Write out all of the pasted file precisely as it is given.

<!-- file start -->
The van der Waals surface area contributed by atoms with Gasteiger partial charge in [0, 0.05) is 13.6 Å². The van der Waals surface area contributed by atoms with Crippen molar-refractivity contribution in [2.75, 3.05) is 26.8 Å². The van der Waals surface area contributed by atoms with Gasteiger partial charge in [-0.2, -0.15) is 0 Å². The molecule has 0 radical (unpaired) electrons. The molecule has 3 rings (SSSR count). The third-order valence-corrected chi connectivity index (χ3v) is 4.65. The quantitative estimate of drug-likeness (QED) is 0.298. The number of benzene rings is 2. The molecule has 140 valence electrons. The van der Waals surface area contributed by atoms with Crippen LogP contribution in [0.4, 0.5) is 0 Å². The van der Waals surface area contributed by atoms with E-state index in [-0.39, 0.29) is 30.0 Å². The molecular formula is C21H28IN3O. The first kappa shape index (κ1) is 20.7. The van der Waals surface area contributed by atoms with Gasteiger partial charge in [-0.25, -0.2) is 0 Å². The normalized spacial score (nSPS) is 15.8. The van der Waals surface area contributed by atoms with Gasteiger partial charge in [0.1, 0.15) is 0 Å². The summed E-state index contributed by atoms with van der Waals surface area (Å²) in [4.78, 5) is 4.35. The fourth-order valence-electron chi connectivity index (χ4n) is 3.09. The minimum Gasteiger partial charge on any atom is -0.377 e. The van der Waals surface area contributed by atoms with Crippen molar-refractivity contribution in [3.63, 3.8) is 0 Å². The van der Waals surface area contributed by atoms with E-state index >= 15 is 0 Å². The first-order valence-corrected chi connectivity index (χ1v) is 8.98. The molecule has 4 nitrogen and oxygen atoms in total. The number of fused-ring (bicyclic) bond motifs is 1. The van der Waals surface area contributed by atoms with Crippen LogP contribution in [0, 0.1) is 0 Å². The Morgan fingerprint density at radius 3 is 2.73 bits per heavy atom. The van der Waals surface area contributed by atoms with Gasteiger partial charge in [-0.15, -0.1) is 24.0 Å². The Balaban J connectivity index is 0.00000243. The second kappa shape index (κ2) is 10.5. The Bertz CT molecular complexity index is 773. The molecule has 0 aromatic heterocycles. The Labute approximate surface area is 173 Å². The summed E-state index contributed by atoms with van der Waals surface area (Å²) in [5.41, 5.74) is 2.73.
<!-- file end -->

The van der Waals surface area contributed by atoms with Gasteiger partial charge in [0, 0.05) is 13.6 Å². The van der Waals surface area contributed by atoms with Crippen molar-refractivity contribution in [2.75, 3.05) is 26.8 Å². The van der Waals surface area contributed by atoms with Gasteiger partial charge in [-0.2, -0.15) is 0 Å². The molecule has 0 radical (unpaired) electrons. The molecule has 3 rings (SSSR count). The third-order valence-corrected chi connectivity index (χ3v) is 4.65. The quantitative estimate of drug-likeness (QED) is 0.298. The number of benzene rings is 2. The molecule has 140 valence electrons. The van der Waals surface area contributed by atoms with Crippen LogP contribution in [0.4, 0.5) is 0 Å². The van der Waals surface area contributed by atoms with E-state index in [-0.39, 0.29) is 30.0 Å². The molecular formula is C21H28IN3O. The first kappa shape index (κ1) is 20.7. The van der Waals surface area contributed by atoms with Gasteiger partial charge in [-0.25, -0.2) is 0 Å². The normalized spacial score (nSPS) is 15.8. The van der Waals surface area contributed by atoms with Gasteiger partial charge in [0.1, 0.15) is 0 Å². The summed E-state index contributed by atoms with van der Waals surface area (Å²) in [4.78, 5) is 4.35. The fourth-order valence-electron chi connectivity index (χ4n) is 3.09. The minimum Gasteiger partial charge on any atom is -0.377 e. The van der Waals surface area contributed by atoms with Crippen molar-refractivity contribution in [3.63, 3.8) is 0 Å². The van der Waals surface area contributed by atoms with E-state index >= 15 is 0 Å². The first-order valence-corrected chi connectivity index (χ1v) is 8.98. The molecule has 4 nitrogen and oxygen atoms in total. The number of fused-ring (bicyclic) bond motifs is 1. The van der Waals surface area contributed by atoms with Crippen LogP contribution in [0, 0.1) is 0 Å². The Morgan fingerprint density at radius 3 is 2.73 bits per heavy atom. The van der Waals surface area contributed by atoms with Gasteiger partial charge in [-0.15, -0.1) is 24.0 Å². The Balaban J connectivity index is 0.00000243. The second kappa shape index (κ2) is 10.5. The Bertz CT molecular complexity index is 773. The molecule has 0 aromatic heterocycles. The Labute approximate surface area is 173 Å². The summed E-state index contributed by atoms with van der Waals surface area (Å²) in [5.41, 5.74) is 2.73.